Another alternative is an OTA, or Operational Transconductance Amplifier, compressor. The MXR Dyna Comp is a classic OTA compressor that’s been copied countless times. OTA compressors are fast, but have several downsides, including high noise and tone coloration in the form of reduced highs. Some can also step on your lead transients, unless they have a variable attack control. Many modern iterations—including the Wampler Ego and Mini Ego compressors, which you can see in action below—have improved upon the design and eliminated these issues, so don’t count out an OTA compressor if you play reggae.
OVERDRIVE PEDALS FOR REGGAE
Reggae guitar favors clean rhythm work, but that doesn’t mean you should neglect your overdrive pedal. A good dirt stompbox can add a bit of sizzle to help your chords cut through, or impart warmth when you need it. Overdrive is also just the thing you need for lead work to add some grit and smooth sustain.
The goal here is to choose an overdrive that has a wide range—subtle enough for rhythm and cutting enough for lead. Depending on the mood of the song, you may want a bright cutting tone, or a warmer tone that sits in the mix, so look for a pedal with tone control. The Fulltone OCD is transparent and has a voicing switch that gives it lots of versatility. The Electro-Harmonix Soul Food is also transparent as well as detailed and has a Treble knob to let you fine tune its bite. For ultimate versatility, EarthQuaker Devices Tone Job has Bass, Mid and Treble to give plenty of tone-shaping possibilities.
PHASER PEDALS FOR REGGAE
Phase shifters have been an essential part of the reggae guitarist’s arsenal since the 1970s. The phaser is typically set to cycle slowly, so that each guitar skank has a slightly different tonal character from the one preceding it. A subtle phase is fine, but to add more pronounced vowel-like tones, look for a pedal that allows you to dial in varying degrees of depth. The TC Electronic Helix has both Depth and Feedback controls. The Boss PH-3 is a favorite of many players and offers vintage and modern phasing as well as funky step filters. There are also tried-and-true phasers like the Electro-Harmonix Small Stone and MXR Phase 90, as well as many other options, so shop around and see what works for you.
WAH PEDALS FOR REGGAE
One of the most versatile tools on the reggae guitarist’s pedalboard is the wah. In addition to rocking it in traditional manner, many reggae players like to use it as a static tone control, cocking it into position and leaving it there. The video below demonstrates these techniques.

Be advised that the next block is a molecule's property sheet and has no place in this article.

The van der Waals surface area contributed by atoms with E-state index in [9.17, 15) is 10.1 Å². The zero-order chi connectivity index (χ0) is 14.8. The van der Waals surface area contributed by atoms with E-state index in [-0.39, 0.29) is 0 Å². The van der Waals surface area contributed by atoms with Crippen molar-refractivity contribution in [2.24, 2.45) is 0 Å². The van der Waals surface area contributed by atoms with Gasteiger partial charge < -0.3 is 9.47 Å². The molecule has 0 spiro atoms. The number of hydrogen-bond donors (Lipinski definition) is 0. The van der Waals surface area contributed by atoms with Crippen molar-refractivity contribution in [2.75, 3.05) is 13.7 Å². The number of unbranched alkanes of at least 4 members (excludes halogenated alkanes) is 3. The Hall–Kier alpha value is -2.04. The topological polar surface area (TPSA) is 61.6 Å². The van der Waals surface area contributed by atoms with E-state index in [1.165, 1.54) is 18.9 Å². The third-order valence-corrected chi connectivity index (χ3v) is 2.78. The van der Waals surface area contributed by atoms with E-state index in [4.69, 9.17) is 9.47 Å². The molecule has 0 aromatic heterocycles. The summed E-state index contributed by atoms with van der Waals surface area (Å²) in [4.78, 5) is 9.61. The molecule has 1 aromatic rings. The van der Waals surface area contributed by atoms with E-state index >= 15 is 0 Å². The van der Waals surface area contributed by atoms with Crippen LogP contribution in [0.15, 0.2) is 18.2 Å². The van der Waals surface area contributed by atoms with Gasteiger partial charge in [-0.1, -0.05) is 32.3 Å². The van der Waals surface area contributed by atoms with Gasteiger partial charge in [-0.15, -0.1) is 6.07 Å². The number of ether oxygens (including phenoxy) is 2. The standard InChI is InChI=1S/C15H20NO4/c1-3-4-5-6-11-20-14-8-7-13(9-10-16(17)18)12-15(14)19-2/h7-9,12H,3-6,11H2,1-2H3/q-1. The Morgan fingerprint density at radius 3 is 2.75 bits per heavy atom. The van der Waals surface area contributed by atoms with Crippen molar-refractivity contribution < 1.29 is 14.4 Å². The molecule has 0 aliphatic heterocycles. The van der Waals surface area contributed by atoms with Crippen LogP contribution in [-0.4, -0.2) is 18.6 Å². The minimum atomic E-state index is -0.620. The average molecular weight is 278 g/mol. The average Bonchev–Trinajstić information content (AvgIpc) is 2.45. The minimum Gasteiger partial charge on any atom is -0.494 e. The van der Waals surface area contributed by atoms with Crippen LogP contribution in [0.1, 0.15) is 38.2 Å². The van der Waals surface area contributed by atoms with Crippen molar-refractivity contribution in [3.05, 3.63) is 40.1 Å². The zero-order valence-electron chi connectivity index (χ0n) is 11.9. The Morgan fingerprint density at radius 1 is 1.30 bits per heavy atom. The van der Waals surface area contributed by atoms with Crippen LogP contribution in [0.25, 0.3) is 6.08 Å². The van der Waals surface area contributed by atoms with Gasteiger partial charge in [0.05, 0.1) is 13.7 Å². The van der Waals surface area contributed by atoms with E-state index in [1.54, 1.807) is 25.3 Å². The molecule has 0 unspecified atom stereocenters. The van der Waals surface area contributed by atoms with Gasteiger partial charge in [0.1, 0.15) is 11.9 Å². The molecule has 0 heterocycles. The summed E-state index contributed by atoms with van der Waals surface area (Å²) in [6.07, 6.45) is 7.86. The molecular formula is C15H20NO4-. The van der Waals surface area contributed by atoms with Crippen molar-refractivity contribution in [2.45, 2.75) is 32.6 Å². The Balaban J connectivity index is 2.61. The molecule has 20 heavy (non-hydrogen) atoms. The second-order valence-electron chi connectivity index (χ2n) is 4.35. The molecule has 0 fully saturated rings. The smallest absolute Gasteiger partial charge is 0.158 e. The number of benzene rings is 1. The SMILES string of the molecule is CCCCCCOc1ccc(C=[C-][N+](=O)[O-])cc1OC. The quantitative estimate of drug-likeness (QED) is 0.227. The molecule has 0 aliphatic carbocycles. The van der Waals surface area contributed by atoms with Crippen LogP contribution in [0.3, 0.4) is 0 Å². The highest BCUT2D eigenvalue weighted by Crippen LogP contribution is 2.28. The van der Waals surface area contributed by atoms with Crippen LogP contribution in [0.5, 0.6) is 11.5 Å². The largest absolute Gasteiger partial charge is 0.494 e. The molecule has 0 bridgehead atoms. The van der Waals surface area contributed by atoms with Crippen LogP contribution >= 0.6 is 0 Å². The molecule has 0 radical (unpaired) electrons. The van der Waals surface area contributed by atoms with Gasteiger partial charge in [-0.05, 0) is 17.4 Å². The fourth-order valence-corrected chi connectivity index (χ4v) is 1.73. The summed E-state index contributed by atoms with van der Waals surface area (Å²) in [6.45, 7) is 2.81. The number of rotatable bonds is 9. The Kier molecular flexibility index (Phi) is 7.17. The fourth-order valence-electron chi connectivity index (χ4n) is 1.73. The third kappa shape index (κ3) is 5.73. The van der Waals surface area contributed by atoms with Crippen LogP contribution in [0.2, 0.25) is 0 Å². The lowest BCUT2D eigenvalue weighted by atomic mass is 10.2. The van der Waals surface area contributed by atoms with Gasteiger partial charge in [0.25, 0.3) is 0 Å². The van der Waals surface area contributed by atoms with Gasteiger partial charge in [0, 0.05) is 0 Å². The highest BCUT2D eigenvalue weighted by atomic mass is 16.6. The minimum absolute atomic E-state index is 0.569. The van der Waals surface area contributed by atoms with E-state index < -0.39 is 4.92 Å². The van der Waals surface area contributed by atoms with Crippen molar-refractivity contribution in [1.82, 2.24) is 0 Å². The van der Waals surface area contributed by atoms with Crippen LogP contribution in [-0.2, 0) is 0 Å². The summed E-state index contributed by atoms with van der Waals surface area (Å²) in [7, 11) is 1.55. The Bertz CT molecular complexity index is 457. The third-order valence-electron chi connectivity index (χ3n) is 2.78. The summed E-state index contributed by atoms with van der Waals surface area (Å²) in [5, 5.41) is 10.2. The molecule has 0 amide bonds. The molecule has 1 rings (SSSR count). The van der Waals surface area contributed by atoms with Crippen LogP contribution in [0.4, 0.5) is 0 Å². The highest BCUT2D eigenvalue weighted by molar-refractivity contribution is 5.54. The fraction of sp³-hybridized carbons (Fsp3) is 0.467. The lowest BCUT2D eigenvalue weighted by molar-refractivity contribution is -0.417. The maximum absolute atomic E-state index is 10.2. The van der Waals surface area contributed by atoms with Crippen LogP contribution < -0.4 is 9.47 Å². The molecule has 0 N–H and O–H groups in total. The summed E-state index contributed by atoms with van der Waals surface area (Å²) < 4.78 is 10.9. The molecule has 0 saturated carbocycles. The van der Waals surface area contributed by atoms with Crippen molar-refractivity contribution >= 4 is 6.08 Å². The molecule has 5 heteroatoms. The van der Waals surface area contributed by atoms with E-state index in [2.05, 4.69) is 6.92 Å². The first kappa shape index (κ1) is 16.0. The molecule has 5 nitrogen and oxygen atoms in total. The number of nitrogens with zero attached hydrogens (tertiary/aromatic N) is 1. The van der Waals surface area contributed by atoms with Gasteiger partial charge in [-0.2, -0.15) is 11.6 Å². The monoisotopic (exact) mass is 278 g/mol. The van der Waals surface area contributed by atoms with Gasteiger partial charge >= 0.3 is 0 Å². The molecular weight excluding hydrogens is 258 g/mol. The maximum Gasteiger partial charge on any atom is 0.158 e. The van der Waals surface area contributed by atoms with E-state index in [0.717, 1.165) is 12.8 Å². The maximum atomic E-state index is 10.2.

If you’re looking for ultimate versatility in a wah pedal, you can’t go wrong with the Dunlop 535Q Multi-Wah, which features a six-position Range Selector, a Variable Q control, and a switchable boost circuit so you can dial in the ultimate wah tone. Xotic Effects’ Wah XW-1 is another versatile and configurable wah. The Electro-Harmonix Cock Fight Plus combines wah and fuzz in one expressive pedal and gives you yet another way to put some grit into your tone. As with phasers, there are tons of wah pedals to choose from, so check out your options.
Alternatively, some guitarists like the idea of using an auto-wah for reggae lead work. Auto-wahs respond to pick dynamics, allowing you to create degrees of squawk and honk by varying your attack. If you’re interested in an auto-wah, the Mooer Funky Monkey Digital Auto Wah offers three modes and has a small footprint that takes up less real estate than standard pedals. The Mad Professor Snow White Auto Wah features fast and accurate tracking and has plenty of controls, including a Decay knob that lets you determine how quickly the filter effect returns to its resting point. The Earthquaker Devices Spatial Delivery Envelope Filter has three modes, including a Sample-and-Hold setting that explores the outer reaches of wah with funky ring-modulated-like tones. You can check out all of these pedals below.
Delay and Reverb
In reggae, the key to delay is all in the timing. The echo should fall on a 16th note or, if the reggae is played with a triplet rhythm, on the last of the three 16th notes. You don’t need tons of regeneration or repeats—you just want that first echo to cut through, with a few softer decaying echoes after it so that they don’t interfere with subsequent chord stabs. Here’s a video that takes you through some techniques.
In terms of tone, you want a darker echo, similar to traditional tape delay, to create the authentic early-1970s reggae/dub vibe. The T-Rex Replicator Analog Tape Delay is the real deal, featuring an analog tape cassette and two playback heads. However, it is expensive and large. If your budget and pedalboard real estate run on the small side, Strymon’s El Capistan dTape Echo offers an amazingly accurate recreation of tape delay, while the Boss Space Echo (now a modern classic) emulates the popular Roland RE-201 Space Echo tape delay.
If your amp doesn’t have reverb, or if you’re unhappy with the sound of its reverb unit, there are a number of pedals that combine delay and reverb. Options include the Boss Digital Reverb/Delay RV-3, EarthQuaker Devices’ Avalanche Run and the Keeley Caverns, all of which have tone controls to let you roll off the high end. You can check out all the pedals mentioned here below.
Have a favorite reggae pedal we didn’t mention? Tell us in the comments section below. —Christopher Scapelliti